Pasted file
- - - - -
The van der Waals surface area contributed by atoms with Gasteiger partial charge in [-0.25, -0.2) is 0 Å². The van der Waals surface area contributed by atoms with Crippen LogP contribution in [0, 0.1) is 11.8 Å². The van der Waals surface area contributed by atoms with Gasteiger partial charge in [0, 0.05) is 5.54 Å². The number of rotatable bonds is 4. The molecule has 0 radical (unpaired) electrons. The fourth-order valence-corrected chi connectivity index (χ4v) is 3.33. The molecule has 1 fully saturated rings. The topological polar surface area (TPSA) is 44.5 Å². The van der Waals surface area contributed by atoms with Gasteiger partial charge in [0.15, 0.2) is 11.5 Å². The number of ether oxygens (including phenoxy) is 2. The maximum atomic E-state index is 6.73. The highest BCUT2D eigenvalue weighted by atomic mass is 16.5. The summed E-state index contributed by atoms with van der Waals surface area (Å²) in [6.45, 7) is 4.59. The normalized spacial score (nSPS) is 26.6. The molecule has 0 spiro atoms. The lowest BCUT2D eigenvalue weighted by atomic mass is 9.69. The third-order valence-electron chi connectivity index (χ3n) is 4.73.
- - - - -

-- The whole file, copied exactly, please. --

The van der Waals surface area contributed by atoms with Gasteiger partial charge in [-0.25, -0.2) is 0 Å². The van der Waals surface area contributed by atoms with Crippen LogP contribution in [0, 0.1) is 11.8 Å². The van der Waals surface area contributed by atoms with Gasteiger partial charge in [0, 0.05) is 5.54 Å². The number of rotatable bonds is 4. The molecule has 0 radical (unpaired) electrons. The fourth-order valence-corrected chi connectivity index (χ4v) is 3.33. The molecule has 1 fully saturated rings. The topological polar surface area (TPSA) is 44.5 Å². The van der Waals surface area contributed by atoms with Gasteiger partial charge in [0.15, 0.2) is 11.5 Å². The number of ether oxygens (including phenoxy) is 2. The maximum atomic E-state index is 6.73. The highest BCUT2D eigenvalue weighted by atomic mass is 16.5. The summed E-state index contributed by atoms with van der Waals surface area (Å²) in [6.45, 7) is 4.59. The normalized spacial score (nSPS) is 26.6. The molecule has 0 spiro atoms. The lowest BCUT2D eigenvalue weighted by atomic mass is 9.69. The third-order valence-electron chi connectivity index (χ3n) is 4.73.